New method allows on-the-fly analysis of how catalysts change during reactions, providing crucial information for improving performance.
Chemistry is a complex dance of atoms. Subtle shifts in position and shuffles of electrons break and remake chemical bonds as participants change partners. Catalysts are like molecular matchmakers that make it easier for sometimes-reluctant partners to interact.
Now scientists have a way to capture the details of chemistry choreography as it happens. The method—which relies on computers that have learned to recognize hidden signs of the steps—should help them improve the performance of catalysts to drive reactions toward desired products faster.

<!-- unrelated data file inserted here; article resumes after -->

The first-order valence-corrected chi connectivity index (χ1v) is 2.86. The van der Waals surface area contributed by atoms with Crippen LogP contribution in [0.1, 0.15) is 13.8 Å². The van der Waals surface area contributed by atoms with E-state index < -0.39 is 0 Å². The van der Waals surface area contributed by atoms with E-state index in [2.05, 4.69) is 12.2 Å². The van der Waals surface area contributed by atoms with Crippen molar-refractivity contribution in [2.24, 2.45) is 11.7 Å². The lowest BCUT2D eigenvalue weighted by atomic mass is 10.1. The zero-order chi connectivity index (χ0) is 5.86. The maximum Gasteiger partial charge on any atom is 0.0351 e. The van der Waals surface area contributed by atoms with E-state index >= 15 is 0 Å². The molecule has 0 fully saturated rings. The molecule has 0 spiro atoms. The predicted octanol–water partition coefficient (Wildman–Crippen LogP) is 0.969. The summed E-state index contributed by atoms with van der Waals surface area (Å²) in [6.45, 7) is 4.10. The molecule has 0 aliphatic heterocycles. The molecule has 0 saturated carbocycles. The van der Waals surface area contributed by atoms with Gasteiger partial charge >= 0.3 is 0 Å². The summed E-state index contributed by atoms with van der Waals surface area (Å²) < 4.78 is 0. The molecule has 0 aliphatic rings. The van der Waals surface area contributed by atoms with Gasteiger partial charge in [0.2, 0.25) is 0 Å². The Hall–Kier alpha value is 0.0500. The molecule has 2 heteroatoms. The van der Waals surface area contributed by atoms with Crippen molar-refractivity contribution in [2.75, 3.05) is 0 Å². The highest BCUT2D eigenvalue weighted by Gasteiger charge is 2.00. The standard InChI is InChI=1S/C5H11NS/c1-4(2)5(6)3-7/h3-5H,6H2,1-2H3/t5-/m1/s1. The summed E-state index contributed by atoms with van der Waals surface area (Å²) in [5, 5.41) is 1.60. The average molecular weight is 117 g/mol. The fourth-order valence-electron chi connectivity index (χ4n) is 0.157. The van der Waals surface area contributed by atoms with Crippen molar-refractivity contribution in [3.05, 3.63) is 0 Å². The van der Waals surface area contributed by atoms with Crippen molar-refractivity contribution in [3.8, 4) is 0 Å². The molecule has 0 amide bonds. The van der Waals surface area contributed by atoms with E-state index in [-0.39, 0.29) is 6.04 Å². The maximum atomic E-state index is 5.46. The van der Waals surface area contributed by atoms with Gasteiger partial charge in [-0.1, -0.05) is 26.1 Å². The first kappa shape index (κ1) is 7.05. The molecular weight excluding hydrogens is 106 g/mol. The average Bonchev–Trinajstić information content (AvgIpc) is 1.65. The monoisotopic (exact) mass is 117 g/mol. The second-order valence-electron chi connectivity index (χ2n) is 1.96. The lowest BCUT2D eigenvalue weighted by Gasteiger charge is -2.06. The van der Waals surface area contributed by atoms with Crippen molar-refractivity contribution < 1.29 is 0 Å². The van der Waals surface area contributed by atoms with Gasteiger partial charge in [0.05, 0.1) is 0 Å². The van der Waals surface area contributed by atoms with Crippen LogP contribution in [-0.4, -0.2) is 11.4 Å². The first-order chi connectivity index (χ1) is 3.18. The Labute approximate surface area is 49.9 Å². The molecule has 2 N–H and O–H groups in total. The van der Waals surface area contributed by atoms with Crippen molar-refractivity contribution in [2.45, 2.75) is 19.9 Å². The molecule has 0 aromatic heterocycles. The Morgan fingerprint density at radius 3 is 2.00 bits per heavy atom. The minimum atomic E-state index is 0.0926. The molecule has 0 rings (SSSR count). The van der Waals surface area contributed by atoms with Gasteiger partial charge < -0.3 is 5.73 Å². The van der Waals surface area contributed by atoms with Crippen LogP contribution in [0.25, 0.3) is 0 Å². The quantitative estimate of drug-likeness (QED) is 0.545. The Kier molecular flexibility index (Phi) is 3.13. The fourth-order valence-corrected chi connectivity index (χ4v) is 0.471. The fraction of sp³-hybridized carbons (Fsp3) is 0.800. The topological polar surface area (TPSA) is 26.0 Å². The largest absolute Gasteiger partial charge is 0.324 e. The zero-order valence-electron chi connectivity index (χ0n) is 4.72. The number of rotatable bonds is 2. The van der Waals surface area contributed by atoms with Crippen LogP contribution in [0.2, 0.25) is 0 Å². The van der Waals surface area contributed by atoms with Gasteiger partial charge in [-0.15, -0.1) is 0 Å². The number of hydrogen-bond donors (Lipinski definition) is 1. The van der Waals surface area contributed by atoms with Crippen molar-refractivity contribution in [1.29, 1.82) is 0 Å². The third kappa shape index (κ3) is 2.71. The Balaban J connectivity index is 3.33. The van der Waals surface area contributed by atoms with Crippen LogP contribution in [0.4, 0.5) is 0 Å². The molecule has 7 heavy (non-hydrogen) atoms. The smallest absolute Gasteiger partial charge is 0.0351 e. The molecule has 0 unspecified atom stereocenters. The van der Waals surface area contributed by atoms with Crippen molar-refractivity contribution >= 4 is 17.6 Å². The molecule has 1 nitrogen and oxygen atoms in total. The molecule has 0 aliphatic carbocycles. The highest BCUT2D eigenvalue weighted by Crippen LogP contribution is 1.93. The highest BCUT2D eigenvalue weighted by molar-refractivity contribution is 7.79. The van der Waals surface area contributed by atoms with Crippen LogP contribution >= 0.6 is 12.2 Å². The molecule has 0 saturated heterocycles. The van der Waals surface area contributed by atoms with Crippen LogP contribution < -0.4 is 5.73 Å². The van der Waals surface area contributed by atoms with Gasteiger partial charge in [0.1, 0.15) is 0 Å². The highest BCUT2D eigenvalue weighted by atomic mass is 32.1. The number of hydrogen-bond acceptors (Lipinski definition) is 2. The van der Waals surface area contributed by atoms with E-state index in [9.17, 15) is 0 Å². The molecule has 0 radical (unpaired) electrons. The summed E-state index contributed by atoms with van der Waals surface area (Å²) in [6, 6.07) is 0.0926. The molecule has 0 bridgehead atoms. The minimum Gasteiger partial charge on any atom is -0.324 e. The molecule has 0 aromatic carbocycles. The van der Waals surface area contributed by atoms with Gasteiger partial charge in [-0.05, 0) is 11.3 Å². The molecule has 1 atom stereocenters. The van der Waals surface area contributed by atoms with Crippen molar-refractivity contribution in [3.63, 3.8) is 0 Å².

The method—developed by an interdisciplinary team of chemists, computational scientists, and physicists at the U.S. Department of Energy’s Brookhaven National Laboratory and Stony Brook University—is described in a new paper published in the Journal of Physical Chemistry Letters. The paper demonstrates how the team used neural networks and machine learning to teach computers to decode previously inaccessible information from x-ray data, and then used that data to decipher 3D nanoscale structures.